Magically, the hurricane bypasses Mahagonny, and the people sing in awe of their miraculous rescue. This confirms Begbick’s belief in the philosophy of “Do what you want,” and she proceeds to put it into effect.
Scene 13 At the renovated “Do It” tavern.
The men sing of the four pleasures of life: Eating, Lovemaking, Fighting and Drinking. First comes eating: To kitschy cafe music, Jimmy’s friend Jacob gorges until he keels over and dies. The men sing a chorale over his body, saluting “a man without fear.”
Scene 14: Loving.
While Begbick collects money and issues tips on behavior, Moses placates the impatient men waiting in line to make love to Jenny and the other whores. The men sing the “Mandalay Song,” warning that love doesn’t last forever, and urging those ahead of them to make it snappy.
Scene 15: Fighting.
The men flock to see a boxing match between Trinity Moses and Jim’s friend Alaska Wolf Joe. While most of the men, including the ever-cautious Billy, bet on the burly Moses, Jim, out of friendship, bets heavily on Joe. The match is manifestly unfair; Moses not only wins but kills Joe in knocking him out.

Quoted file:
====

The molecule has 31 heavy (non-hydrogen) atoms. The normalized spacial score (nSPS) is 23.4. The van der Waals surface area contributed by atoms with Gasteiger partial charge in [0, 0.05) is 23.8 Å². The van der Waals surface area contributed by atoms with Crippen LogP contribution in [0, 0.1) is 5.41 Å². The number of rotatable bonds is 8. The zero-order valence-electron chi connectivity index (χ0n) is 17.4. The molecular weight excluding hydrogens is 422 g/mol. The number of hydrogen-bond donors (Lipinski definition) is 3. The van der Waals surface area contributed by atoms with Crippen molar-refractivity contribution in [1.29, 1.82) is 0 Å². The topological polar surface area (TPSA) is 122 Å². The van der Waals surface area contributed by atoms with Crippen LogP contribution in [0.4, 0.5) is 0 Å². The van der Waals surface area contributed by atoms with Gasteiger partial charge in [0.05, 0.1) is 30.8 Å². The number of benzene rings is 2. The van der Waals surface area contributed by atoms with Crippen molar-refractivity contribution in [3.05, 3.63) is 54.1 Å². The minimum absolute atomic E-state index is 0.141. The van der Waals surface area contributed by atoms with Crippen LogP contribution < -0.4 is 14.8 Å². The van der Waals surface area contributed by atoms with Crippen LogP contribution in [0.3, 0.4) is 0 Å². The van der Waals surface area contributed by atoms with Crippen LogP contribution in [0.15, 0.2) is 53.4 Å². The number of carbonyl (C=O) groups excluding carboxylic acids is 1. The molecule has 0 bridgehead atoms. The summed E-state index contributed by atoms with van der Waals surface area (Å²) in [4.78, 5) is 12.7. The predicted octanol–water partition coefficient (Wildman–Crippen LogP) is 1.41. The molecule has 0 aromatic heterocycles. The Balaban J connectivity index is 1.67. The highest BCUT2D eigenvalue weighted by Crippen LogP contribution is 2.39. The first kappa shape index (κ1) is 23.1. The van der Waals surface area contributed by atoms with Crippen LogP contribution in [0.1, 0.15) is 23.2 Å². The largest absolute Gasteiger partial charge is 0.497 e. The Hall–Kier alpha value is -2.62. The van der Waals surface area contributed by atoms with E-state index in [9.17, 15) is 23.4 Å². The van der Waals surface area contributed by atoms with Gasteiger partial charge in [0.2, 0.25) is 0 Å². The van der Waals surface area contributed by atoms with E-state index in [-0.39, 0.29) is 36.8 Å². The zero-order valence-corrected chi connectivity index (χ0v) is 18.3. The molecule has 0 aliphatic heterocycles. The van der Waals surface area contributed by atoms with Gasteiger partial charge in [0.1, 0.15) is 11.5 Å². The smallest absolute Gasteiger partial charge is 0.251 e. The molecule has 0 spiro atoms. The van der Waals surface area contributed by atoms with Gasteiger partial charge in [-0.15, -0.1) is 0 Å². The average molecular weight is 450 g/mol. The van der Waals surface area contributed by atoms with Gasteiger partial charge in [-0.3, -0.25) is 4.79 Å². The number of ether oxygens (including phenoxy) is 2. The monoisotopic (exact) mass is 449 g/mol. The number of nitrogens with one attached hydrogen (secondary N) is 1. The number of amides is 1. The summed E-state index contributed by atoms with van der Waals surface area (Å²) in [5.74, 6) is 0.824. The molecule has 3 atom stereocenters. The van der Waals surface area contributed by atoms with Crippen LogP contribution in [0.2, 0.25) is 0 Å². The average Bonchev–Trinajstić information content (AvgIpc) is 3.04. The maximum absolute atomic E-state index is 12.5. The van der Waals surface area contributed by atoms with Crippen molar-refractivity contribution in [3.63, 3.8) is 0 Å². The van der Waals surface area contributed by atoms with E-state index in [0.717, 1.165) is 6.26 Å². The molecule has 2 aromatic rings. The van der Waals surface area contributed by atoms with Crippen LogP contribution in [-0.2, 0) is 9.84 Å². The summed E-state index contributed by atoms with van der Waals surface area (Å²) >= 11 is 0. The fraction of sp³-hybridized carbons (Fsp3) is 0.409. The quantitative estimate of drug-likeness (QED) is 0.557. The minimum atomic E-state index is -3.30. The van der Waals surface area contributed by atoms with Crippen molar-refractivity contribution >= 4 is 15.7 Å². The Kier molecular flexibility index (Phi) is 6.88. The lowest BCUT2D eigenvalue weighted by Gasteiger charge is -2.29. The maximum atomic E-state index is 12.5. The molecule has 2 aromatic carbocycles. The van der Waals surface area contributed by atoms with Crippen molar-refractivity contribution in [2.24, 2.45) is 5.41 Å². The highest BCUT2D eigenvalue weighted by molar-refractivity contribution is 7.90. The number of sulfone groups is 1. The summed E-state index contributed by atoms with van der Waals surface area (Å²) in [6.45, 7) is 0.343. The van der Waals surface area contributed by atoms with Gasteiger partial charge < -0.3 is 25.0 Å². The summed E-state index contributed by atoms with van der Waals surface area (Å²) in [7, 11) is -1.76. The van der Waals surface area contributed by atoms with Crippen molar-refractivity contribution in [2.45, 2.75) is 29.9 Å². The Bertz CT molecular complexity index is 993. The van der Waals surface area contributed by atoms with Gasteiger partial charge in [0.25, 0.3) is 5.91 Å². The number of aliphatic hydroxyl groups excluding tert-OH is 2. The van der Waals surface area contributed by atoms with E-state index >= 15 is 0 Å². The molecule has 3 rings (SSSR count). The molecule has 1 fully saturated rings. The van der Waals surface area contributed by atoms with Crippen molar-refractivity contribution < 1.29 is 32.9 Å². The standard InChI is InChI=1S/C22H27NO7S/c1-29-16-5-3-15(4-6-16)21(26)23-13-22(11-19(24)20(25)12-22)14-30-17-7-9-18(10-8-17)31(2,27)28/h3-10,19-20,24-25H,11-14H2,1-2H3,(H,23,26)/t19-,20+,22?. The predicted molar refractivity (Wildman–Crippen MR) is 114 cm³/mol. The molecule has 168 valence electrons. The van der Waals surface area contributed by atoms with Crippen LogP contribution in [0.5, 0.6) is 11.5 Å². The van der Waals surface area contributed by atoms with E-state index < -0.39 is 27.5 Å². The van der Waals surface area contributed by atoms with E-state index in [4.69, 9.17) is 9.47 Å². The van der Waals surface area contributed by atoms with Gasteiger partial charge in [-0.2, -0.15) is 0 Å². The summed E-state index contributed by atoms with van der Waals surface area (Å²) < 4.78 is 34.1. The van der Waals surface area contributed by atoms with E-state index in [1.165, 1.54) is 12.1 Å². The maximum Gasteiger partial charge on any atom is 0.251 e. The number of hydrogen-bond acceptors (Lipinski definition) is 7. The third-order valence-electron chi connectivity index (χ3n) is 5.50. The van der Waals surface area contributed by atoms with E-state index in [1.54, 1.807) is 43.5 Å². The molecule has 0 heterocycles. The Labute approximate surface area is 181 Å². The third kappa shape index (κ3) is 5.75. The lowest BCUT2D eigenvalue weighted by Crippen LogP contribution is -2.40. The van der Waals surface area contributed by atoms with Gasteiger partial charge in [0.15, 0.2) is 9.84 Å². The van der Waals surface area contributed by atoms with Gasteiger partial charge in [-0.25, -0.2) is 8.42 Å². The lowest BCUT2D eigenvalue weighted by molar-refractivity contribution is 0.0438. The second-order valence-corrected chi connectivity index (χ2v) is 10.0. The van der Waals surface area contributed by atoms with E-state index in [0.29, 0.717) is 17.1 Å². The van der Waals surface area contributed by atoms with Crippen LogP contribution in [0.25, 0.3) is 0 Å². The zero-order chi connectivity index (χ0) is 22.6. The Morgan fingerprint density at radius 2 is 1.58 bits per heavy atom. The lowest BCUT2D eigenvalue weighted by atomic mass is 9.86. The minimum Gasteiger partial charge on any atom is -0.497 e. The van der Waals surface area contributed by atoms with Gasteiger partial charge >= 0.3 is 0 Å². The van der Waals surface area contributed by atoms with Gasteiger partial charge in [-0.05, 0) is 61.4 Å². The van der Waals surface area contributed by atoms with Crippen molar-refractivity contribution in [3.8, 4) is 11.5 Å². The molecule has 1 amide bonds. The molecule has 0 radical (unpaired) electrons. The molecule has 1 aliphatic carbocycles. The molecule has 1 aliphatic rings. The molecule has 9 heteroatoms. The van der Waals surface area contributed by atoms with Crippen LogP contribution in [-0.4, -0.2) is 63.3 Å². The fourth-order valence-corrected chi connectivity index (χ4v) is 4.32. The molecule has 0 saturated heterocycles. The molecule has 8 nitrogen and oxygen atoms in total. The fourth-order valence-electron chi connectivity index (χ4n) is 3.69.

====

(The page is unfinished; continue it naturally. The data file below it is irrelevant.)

Scene 16: Drinking.
In an effort to shake off the gloom of Joe’s death, Jimmy invites everyone to have a drink on him. The men sing “Life in Mahagonny,” describing how one could live in the city for only five dollars a day, but those who wanted to have fun always needed more. Jim, increasingly drunk, dreams of sailing back to Alaska. He takes down a curtain rod for a mast and climbs on the pool table, pretending it is a ship; Jenny and Billy play along. Jimmy is abruptly sobered up when Begbick demands payment for the whiskey as well as for the damage to her property. Totally broke, he turns in a panic to Jenny, who explains her refusal to help him out in the song “Make your own bed” – an adaptation of the ideas he proclaimed at the end of Act One. Jim is led off in chains as the chorus, singing another stanza of “Life in Mahagonny,” returns to its pastimes. Trinity Moses assures the crowd that Jimmy will pay for his crimes with his life.